Martin Lintag was born and raised in the Greater Vancouver area, with his family settling in Richmond during his growing up years. He now resides in New Westminster.
His parents are originally from the Philippines, with his mom Linda moving to Canada in the late 70s, and then his father Oscar coming over in 1988. Before he was diagnosed with two rare forms of blood cancer, Martin, or “Marty” as he is fondly called by close friends and family, worked as a successful accountant for an industrial auctioneer company.
Marty was a healthy, energetic and charismatic person. He enjoyed playing a lot of sports such as ultimate frisbee, bowling, volleyball, dodgeball and worked out every day. Marty lived his life to the fullest, and often gave back to the community by volunteering his time to coach people in sports.
Martin lived a very active and healthy lifestyle, and so when he was diagnosed with two rare forms of leukemia when he turned 30 years old last July 2018, he didn’t know what hit him.
He got sick with strep throat that never went away, and after a blood test his family doctor urged him to go to the emergency ward because his white cell count was so high. It was discovered that Marty developed mixed phenotype acute leukemia (MPAL). This disease is made of two different types of leukemia, acute lymphblastic leukemia (ALL) and acute myeloid leukemia (AML).
These two rare forms of leukemia can be treated if Martin goes into remission and receives a stem cell transplant.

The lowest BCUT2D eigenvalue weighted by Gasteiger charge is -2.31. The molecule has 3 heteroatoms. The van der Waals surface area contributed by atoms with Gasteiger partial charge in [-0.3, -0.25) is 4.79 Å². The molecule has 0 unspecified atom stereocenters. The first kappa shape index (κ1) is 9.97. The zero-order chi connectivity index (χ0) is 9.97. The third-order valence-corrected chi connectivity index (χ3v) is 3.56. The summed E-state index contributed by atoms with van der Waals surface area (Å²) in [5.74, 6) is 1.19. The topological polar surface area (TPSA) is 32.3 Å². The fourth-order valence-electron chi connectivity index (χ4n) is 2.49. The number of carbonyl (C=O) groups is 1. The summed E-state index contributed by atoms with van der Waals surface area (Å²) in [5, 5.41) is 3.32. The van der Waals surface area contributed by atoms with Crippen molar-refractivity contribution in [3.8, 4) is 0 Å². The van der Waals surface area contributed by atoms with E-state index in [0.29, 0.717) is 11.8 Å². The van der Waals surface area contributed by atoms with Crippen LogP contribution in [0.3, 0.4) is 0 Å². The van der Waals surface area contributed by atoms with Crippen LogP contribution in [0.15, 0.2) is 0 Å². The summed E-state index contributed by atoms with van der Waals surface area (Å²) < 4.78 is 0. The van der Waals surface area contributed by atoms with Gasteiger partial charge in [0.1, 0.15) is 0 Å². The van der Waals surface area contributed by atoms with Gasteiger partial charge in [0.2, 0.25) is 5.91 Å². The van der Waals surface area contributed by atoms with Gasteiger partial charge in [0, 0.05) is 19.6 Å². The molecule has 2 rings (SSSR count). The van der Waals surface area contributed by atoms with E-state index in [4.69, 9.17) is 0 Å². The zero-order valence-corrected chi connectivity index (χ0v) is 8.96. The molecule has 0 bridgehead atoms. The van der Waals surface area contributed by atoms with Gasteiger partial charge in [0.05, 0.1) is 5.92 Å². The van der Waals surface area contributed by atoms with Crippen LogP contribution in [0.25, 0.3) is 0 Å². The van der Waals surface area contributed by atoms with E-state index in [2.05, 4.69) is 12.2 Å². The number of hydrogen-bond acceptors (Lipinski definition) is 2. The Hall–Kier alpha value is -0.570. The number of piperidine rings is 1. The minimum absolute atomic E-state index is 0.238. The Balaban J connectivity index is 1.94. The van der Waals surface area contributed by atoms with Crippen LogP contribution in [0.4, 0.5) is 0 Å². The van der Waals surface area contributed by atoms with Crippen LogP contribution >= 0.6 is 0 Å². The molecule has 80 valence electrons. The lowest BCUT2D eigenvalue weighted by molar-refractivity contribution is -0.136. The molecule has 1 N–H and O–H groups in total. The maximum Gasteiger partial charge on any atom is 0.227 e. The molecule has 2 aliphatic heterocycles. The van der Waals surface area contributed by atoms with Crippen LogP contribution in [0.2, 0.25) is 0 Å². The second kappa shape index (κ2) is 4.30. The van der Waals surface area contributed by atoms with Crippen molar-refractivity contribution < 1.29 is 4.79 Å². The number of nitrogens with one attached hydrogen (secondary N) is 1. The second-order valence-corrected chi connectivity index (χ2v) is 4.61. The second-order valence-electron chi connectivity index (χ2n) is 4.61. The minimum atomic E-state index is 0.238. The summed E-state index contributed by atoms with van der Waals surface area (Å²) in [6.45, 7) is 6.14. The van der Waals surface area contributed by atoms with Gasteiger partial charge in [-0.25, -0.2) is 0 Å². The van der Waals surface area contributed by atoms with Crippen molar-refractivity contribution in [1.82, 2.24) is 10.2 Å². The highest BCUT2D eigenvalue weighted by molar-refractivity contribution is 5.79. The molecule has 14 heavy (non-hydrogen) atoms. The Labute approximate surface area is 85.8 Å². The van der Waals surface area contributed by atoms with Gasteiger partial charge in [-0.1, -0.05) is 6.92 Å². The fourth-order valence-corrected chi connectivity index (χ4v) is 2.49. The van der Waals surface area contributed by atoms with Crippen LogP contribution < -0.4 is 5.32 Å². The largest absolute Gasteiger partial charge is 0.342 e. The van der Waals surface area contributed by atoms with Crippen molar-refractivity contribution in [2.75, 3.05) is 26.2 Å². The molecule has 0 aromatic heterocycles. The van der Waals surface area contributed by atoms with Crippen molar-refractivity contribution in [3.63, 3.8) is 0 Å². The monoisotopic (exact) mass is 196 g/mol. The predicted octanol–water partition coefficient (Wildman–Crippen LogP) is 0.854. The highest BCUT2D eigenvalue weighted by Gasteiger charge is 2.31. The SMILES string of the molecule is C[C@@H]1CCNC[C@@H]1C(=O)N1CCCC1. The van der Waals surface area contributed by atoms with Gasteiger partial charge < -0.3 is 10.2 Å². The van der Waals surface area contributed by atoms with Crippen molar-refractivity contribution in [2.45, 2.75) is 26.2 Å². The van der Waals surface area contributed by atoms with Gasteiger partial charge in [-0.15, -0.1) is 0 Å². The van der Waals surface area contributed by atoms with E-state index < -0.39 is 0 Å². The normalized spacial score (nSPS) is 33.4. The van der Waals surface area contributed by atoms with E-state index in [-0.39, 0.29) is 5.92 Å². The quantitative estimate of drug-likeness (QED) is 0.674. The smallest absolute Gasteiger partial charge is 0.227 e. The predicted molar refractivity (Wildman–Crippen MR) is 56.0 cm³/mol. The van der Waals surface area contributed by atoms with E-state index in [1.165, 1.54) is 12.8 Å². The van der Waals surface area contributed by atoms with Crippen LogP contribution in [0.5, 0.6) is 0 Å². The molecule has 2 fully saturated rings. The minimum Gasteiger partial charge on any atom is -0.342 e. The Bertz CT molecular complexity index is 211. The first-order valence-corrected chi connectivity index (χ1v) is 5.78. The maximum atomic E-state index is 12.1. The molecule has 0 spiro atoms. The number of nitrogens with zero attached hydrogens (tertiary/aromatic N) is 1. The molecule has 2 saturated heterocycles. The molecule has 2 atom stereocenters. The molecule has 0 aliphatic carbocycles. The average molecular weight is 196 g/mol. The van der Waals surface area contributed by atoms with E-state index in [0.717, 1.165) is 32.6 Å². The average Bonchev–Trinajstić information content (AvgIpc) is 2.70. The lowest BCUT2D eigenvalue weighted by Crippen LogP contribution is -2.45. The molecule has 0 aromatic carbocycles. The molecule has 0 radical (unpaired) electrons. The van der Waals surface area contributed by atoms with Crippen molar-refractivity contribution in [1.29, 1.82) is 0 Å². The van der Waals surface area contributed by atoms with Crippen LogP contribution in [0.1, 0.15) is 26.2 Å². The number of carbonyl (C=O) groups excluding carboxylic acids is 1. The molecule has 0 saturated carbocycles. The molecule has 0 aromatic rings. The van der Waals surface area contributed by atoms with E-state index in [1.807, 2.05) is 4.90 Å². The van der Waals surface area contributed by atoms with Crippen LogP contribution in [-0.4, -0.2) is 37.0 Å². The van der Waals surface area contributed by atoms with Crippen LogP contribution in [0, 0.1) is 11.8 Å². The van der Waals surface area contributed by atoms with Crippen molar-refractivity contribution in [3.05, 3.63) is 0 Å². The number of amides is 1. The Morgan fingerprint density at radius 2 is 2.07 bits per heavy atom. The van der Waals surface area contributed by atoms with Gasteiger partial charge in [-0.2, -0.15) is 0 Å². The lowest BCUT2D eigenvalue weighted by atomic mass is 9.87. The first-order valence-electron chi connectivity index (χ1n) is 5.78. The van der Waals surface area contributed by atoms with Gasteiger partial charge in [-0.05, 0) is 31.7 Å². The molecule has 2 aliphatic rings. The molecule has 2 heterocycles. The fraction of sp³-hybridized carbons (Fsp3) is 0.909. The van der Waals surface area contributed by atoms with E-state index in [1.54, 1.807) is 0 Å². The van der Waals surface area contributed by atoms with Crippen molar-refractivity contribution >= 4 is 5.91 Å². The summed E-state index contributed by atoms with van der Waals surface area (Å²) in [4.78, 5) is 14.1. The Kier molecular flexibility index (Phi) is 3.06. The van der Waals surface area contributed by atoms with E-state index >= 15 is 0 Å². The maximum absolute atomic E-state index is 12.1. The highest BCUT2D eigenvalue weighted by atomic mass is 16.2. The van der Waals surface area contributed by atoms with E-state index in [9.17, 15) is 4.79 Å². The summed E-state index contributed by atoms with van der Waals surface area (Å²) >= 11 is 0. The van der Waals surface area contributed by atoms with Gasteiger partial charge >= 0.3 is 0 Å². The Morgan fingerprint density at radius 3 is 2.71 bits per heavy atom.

He’s currently under palliative care through Vancouver General Hospital, and continues to live his day-to-day life, works out and even drives himself to his own chemotherapy treatments. Martin has also reached out to hospitals outside Canada in hopes to find alternative treatments.
Despite the huge adversity Martin is facing, he hasn’t lost hope. He’s a brave young man who continues to have a positive attitude even when he is very close to death’s door. In Martin’s own words, “stay positive and don’t sweat the little things”.
He refuses to give up hope and appreciates the love and support he’s received from so many people he knows and those he doesn’t.
What can save Martin’s life is a stem cell transplant from an unrelated donor–preferably from the Filipino ethnic group. Anyone who is between the ages of 17 – 35 years old would be a viable donor (a health regulation in Canada).
As Martin states, “[t]he best way to be fully cured of my MPAL is to receive a stem cell transplant from an unrelated donor. However, very few Asians, let alone Filipinos, are aware of stem cell transplants and are registered donors. This makes it difficult for me and others to find a match. As of 2015, Southeast Asians, including people of Filipino descent, form less than 2% of Canada’s database, and Canada is unable to access donors registered in the Philippines.”
To become a donor, please go to https://www.match4martin.com orhttps://www.facebook.com/Match4MartinNow/